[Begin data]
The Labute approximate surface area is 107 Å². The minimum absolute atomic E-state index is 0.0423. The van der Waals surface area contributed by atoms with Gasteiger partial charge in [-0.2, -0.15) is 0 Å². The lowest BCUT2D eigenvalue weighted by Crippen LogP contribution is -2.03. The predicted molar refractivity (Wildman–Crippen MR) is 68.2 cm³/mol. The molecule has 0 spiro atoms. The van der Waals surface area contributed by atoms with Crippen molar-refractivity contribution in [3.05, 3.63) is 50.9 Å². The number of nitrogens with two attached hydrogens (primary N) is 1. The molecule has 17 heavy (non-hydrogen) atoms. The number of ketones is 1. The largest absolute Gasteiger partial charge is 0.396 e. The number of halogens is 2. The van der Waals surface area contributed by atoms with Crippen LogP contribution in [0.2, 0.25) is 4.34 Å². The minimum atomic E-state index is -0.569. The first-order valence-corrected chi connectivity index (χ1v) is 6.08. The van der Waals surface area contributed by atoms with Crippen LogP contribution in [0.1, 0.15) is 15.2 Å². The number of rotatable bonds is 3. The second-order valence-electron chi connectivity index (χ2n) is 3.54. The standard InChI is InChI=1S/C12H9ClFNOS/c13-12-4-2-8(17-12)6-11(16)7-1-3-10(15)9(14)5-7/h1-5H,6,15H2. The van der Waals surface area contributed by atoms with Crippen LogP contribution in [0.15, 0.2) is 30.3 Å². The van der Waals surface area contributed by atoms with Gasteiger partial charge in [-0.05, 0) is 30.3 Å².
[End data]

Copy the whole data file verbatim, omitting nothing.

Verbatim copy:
The Labute approximate surface area is 107 Å². The minimum absolute atomic E-state index is 0.0423. The van der Waals surface area contributed by atoms with Gasteiger partial charge in [-0.2, -0.15) is 0 Å². The lowest BCUT2D eigenvalue weighted by Crippen LogP contribution is -2.03. The predicted molar refractivity (Wildman–Crippen MR) is 68.2 cm³/mol. The molecule has 0 spiro atoms. The van der Waals surface area contributed by atoms with Crippen molar-refractivity contribution in [3.05, 3.63) is 50.9 Å². The number of nitrogens with two attached hydrogens (primary N) is 1. The molecule has 17 heavy (non-hydrogen) atoms. The number of ketones is 1. The largest absolute Gasteiger partial charge is 0.396 e. The number of halogens is 2. The van der Waals surface area contributed by atoms with Crippen LogP contribution in [0.2, 0.25) is 4.34 Å². The minimum atomic E-state index is -0.569. The first-order valence-corrected chi connectivity index (χ1v) is 6.08. The van der Waals surface area contributed by atoms with Crippen LogP contribution in [0.1, 0.15) is 15.2 Å². The number of rotatable bonds is 3. The second-order valence-electron chi connectivity index (χ2n) is 3.54. The standard InChI is InChI=1S/C12H9ClFNOS/c13-12-4-2-8(17-12)6-11(16)7-1-3-10(15)9(14)5-7/h1-5H,6,15H2. The van der Waals surface area contributed by atoms with Crippen LogP contribution in [0.15, 0.2) is 30.3 Å². The van der Waals surface area contributed by atoms with Gasteiger partial charge in [-0.05, 0) is 30.3 Å².